Some of the most important work in this area today is being undertaken by Dr. Jeremy Wells, a professor in the historic preservation program at Roger Williams University, where he specializes in the use of social science research methods to improve the ways in which the historic environment can be conserved.
In an upcoming issue of the National Trust journal Forum, Dr. Wells makes the case for historic place conservation based on people’s values. He:
“Expresses the disconnect between the way we (that is, professionals who work with old or historic buildings, places and landscapes) make an objective case for conserving historic places and the emotional way in which most people actually talk about places with cultural value. Each side tends to talk past each other, which may help to explain why most people support conserving old or historic
places but don’t view themselves as historic preservationists, and therefore fail to support organizations that advocate for historic place conservation.”
“In other words,” Wells continues, “we aren’t communicating effectively with most stakeholders in their own language and its familiar meanings. We are operating as if we expect most people to adopt our language, perspective and objective descriptions, which is an improbable outcome.”
To be embraced, preservation needs to be easy and personal. My colleague Tom Mayes has observed that,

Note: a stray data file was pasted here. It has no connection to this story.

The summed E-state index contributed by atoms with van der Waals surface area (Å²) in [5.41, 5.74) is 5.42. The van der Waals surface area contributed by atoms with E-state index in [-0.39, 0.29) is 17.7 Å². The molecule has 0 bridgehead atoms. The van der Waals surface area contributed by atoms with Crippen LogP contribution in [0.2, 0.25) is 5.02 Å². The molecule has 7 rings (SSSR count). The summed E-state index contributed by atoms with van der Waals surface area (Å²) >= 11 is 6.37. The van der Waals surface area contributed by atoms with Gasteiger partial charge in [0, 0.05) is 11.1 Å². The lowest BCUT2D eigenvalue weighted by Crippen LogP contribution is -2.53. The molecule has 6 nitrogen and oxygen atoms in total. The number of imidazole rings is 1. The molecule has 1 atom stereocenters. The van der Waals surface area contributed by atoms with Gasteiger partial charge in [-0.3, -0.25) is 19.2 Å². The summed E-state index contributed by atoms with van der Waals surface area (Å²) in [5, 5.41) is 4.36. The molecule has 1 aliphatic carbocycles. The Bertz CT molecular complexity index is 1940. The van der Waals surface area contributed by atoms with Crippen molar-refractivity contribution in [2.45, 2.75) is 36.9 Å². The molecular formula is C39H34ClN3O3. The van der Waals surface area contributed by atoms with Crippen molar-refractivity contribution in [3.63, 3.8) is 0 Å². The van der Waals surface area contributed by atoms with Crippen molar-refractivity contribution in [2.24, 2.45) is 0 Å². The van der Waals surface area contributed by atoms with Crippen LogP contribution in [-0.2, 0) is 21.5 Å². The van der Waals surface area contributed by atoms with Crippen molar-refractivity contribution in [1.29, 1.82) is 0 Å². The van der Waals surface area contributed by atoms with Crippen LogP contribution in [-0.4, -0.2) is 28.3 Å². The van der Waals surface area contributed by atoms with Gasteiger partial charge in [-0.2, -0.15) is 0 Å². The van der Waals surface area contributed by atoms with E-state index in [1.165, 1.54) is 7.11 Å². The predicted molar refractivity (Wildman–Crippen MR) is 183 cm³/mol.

“As preservation has become more professionalized we have developed our own language, practices, standards and professional organizations. While the professionalization is useful in many ways, it can also create an insularity that may impede our capacity to see what we have in common with others outside the field who also care about old places. And we may not recognize some of our own biases.”
Jeremy Wells has spoken to that disconnect when describing a layperson’s perspective on the historic environment of historic buildings, structures, places and landscapes. People believe that heritage can be found everywhere – not just in special districts – and that at heart everyone is a heritage expert. Natural and cultural heritage are intertwined in a continuum. People have a much more multidimensional view of significance than the preservation expert would often suspect, and people understand that significance lies in the present, not the past.